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Spokane, Washington  Est. May 19, 1883

The Beatles give full access to Sam Mendes for films about each member

By Jami Ganz New York Daily News

The Beatles are getting the film treatment as Oscar winner Sam Mendes gears up to helm four films from each of the Fab Four’s perspectives — for which there will be “nothing off limits.”

The Academy Award-winning director of “American Beauty” told Deadline that he went to Hollywood late last year to pitch the films about John Lennon, Paul McCartney, George Harrison and Ringo Starr. The projects, which are set to rock theaters in 2027, mark the first time the group’s full life story and music rights have been granted for a scripted film by the surviving Beatles and families of Lennon and Harrison.

“It’s a testament to [Mendes’] creative brilliance and powers of persuasion that Paul McCartney, Ringo Starr, Sean Lennon and Olivia Harrison responded with such warmth and enthusiasm as soon as he spoke with them,” Mendes’ Neal Street Productions partner Pippa Harris told the outlet. “What is truly exciting is for Sam to have the freedom to delve into the lives of each of the Beatles, with nothing off limits and no sense of the band wanting him to tell a particular ‘authorized’ version of their rise to success.”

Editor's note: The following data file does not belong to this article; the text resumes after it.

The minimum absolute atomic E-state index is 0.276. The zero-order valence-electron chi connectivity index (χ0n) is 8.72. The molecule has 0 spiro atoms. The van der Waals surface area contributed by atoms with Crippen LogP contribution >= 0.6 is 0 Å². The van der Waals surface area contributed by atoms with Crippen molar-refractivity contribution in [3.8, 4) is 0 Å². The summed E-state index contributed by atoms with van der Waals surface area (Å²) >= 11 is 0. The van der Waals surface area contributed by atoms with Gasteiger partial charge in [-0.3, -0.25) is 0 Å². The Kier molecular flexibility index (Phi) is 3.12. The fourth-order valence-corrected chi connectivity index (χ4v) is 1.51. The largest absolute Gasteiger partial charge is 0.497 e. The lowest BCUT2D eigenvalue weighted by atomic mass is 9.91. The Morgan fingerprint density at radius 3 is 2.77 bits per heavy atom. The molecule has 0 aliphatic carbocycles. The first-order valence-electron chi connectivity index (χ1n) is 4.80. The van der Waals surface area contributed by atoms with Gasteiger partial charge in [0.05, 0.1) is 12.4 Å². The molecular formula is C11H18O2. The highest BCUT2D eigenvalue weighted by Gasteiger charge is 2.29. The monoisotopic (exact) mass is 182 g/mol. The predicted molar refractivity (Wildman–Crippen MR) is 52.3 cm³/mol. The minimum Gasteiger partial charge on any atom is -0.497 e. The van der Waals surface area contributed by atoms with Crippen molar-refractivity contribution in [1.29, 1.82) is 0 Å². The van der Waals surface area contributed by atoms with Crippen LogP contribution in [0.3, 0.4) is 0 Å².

“I’m honored to be telling the story of the greatest rock band of all time, and excited to challenge the notion of what constitutes a trip to the movies,” Mendes — who also scored three Oscar nominations for his film “1917” — said in a press release reported on by Variety.

The scripted films will come together to make “a uniquely thrilling, and epic cinematic experience,” Harris said in a statement, per Deadline. “Four films, told from four different perspectives which tell a single story about the most celebrated band of all time” leading to their breakup in 1970.

The Beatles starred in several of their own films, including “A Hard Day’s Night,” “Yellow Submarine” and “Sgt. Pepper’s Lonely Hearts Club Band.” The beloved band has also been the subject of many a documentary, including Ron Howard’s acclaimed “Eight Days a Week” and Peter Jackson’s docuseries “The Beatles: Get Back.”

While fictional offerings have largely let it be, the Beatles’ music set the stage for the musical film “Across the Universe,” while the late John Lennon’s life inspired “Nowhere Boy.” Danny Boyle’s 2019 film, “Yesterday,” dealt in a world in which all but one man forget about the Beatles’ existence and repurposes their hits as his own.